The Reserve Bank provides opportunities for staff to engage in continuous professional development with employer support. This takes a number of forms, including financial support for employees undertaking part-time study in disciplines related to their work and for full-time, postgraduate study at universities in Australia and overseas. Other training is provided on the job, through formal courses and, for a limited number of staff, through attachments to other organisations. Over the past year, for example, the Bank has had staff on secondment with the Commonwealth Departments of the Treasury and Prime Minister and Cabinet, the International Monetary Fund, the Bank for International Settlements, the Bank of England, the Bank of Canada and the Reserve Bank of Tonga. At the same time, the Bank has hosted secondees from the Federal Reserve Bank of New York, the Bank of England, the Sveriges Riksbank, the Australian Prudential Regulation Authority (APRA) and the West Australian Treasury.


The Reserve Bank owns premises in locations where there is a business need to do so, including its Head Office building in Sydney; a conference/training centre in Kirribilli, Sydney; office buildings in Melbourne and Canberra; the Note Printing Australia facility at Craigieburn, north of Melbourne; and the Business Resumption Site in outer Sydney. In addition to the buildings it owns, the Bank leases accommodation for its State Offices in Adelaide, Brisbane and Perth – where its requirements for space are quite small – and for its offices in London, New York and Beijing.

The value of the Reserve Bank's property assets increased by $0.5 million to $316.4 million in 2011/12. Surplus accommodation in these properties is leased to external tenants; gross income from these leases amounted to $8.0 million in 2011/12.

During the year, the Reserve Bank continued to strengthen the resilience of facilities supporting critical operations. In Melbourne, the auxiliary power generator system was upgraded, ensuring greater reliability in the event of interruptions to the mains supply. A similar upgrade is under way in Head Office and is due for completion at the end of 2012. A program to upgrade the Head Office's hydraulic systems also commenced during the year. The Canberra Branch was refurbished and building services upgraded, significantly improving reliability and energy efficiency. At the Craigieburn facility, the electrical sub-mains were upgraded to ensure greater reliability and adequate electrical supply for future needs.

Environmental Management

The Reserve Bank is committed to improving the environmental performance of its operations. The Environmental Management Committee (EMC) within the facilities management function of the Bank has developed policies that are consistent with the principles of Ecologically Sustainable Development as set out in the Environment Protection and Biodiversity Conservation Act 1999. These policies aim to reduce the impact of the Bank's operations on the environment and include the following initiatives:

  • reducing energy, water and paper consumption
  • increasing the recycling of paper, co-mingled waste and printing cartridges
  • adopting environmentally sustainable designs for office fit-outs
  • use of 50/50 recycled paper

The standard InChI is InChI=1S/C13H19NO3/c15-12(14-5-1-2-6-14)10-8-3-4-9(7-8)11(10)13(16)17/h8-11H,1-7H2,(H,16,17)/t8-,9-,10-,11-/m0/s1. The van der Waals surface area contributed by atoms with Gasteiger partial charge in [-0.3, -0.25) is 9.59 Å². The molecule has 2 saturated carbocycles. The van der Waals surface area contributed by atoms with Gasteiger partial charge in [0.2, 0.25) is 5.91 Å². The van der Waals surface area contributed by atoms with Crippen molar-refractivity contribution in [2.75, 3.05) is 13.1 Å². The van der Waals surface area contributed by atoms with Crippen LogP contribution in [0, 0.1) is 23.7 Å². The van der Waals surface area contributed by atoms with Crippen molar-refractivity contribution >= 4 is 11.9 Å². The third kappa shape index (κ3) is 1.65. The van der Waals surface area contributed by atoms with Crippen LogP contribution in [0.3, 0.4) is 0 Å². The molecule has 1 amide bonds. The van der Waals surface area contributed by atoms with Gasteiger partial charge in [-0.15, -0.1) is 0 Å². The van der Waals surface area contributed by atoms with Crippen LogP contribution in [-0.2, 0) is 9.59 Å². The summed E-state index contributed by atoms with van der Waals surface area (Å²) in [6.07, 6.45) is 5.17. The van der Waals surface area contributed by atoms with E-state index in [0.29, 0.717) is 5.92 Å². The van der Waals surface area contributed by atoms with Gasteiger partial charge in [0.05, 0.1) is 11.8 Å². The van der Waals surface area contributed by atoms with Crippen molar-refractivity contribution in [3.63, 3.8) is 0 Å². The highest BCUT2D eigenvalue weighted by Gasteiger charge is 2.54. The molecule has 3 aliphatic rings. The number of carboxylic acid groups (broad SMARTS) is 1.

• greater use of fuel-efficient vehicles.

Significant improvements were achieved during the year in review in energy and water use for most of the Reserve Bank's facilities. This reflects the ongoing results of earlier initiatives and greater emphasis on sustainability and the monitoring of energy and water use. In Head Office, there were reductions in electricity consumption of around 8 per cent and in gas consumption of around 18 per cent, reflecting new operating practices. Smaller reductions were recorded in other sites, with the biggest user of energy – Craigieburn – achieving a reduction in electricity consumption of around 7 per cent. Water consumption was reduced across the Bank's facilities by 3 per cent; the largest reduction was achieved in Head Office, with a decline of around 14 per cent.

The volume of waste produced by the Reserve Bank fell by 25 per cent during the year, mainly owing to lower production levels at Craigieburn. As a result, the proportion of recycled waste fell slightly. The acquisition of hybrid and diesel vehicles for the pool fleet is another initiative that is helping to reduce the Bank's overall environmental impact.

The Reserve Bank's EMC will continue to set targets to facilitate further reductions in energy and water consumption, and it is also pursuing opportunities already identified to reduce gas and electricity consumption further.


The Reserve Bank employs outside contractors and professional service providers to carry out specific tasks where necessary and also, from time to time, uses consultants. Consultants are engaged where the Bank lacks specialist expertise or when independent research, review or assessment is required. Consultants are typically engaged to investigate or diagnose a defined issue or problem; carry out defined reviews or evaluations; or provide independent advice or information to assist in the Bank's decision-making. Prior to engaging consultants, the Bank takes into account the skills and resources required for the task, the skills available internally, and the cost-effectiveness of engaging external expertise.

Spending on consultancies over the past five years is shown below.

Spending on Consultancies(a)
2007/08 260,000
2008/09 63,000
2009/10 61,000
2010/11 102,000
2011/12 535,000
(a) Sum of individual consultancies that cost $10,000 or more (excluding GST)

In 2011/12, the largest expenditure on consultants was for advice on compliance with new work health and safety legislation. Other consultancies covered communication, corporate governance, crisis management, data security, remuneration and banknotes.